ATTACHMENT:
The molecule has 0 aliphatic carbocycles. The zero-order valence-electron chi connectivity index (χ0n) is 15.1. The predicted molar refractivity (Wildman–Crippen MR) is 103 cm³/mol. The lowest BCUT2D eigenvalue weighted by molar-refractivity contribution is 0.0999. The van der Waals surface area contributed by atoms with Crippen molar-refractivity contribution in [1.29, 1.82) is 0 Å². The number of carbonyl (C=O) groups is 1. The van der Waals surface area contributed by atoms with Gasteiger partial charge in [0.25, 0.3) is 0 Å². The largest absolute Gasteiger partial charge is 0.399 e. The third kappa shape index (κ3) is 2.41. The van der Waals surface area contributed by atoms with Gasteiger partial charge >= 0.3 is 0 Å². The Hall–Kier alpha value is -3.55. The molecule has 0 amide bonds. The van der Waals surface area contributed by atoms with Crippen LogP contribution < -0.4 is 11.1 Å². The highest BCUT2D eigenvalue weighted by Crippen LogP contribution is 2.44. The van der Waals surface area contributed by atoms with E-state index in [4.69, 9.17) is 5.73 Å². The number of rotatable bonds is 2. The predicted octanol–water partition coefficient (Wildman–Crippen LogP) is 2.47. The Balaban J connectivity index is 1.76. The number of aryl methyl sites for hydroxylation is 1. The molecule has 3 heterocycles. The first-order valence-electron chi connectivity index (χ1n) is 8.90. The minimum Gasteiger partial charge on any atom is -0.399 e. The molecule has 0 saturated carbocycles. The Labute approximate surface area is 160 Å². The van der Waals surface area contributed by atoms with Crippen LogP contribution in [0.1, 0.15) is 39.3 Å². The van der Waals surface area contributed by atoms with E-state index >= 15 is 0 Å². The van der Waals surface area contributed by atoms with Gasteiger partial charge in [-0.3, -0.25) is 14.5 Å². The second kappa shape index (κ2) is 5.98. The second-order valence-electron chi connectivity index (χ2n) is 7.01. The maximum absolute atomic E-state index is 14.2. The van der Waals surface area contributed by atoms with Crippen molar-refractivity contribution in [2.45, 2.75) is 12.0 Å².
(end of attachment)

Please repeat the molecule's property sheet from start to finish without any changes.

The molecule has 0 aliphatic carbocycles. The zero-order valence-electron chi connectivity index (χ0n) is 15.1. The predicted molar refractivity (Wildman–Crippen MR) is 103 cm³/mol. The lowest BCUT2D eigenvalue weighted by molar-refractivity contribution is 0.0999. The van der Waals surface area contributed by atoms with Crippen molar-refractivity contribution in [1.29, 1.82) is 0 Å². The number of carbonyl (C=O) groups is 1. The van der Waals surface area contributed by atoms with Gasteiger partial charge in [0.25, 0.3) is 0 Å². The largest absolute Gasteiger partial charge is 0.399 e. The third kappa shape index (κ3) is 2.41. The van der Waals surface area contributed by atoms with Gasteiger partial charge >= 0.3 is 0 Å². The Hall–Kier alpha value is -3.55. The molecule has 0 amide bonds. The van der Waals surface area contributed by atoms with Crippen LogP contribution < -0.4 is 11.1 Å². The highest BCUT2D eigenvalue weighted by Crippen LogP contribution is 2.44. The van der Waals surface area contributed by atoms with E-state index in [4.69, 9.17) is 5.73 Å². The number of rotatable bonds is 2. The predicted octanol–water partition coefficient (Wildman–Crippen LogP) is 2.47. The Balaban J connectivity index is 1.76. The number of aryl methyl sites for hydroxylation is 1. The molecule has 3 heterocycles. The first-order valence-electron chi connectivity index (χ1n) is 8.90. The minimum Gasteiger partial charge on any atom is -0.399 e. The molecule has 0 saturated carbocycles. The Labute approximate surface area is 160 Å². The van der Waals surface area contributed by atoms with Crippen LogP contribution in [0.1, 0.15) is 39.3 Å². The van der Waals surface area contributed by atoms with E-state index >= 15 is 0 Å². The van der Waals surface area contributed by atoms with Gasteiger partial charge in [-0.3, -0.25) is 14.5 Å². The second kappa shape index (κ2) is 5.98. The second-order valence-electron chi connectivity index (χ2n) is 7.01. The maximum absolute atomic E-state index is 14.2. The van der Waals surface area contributed by atoms with Crippen molar-refractivity contribution in [2.45, 2.75) is 12.0 Å².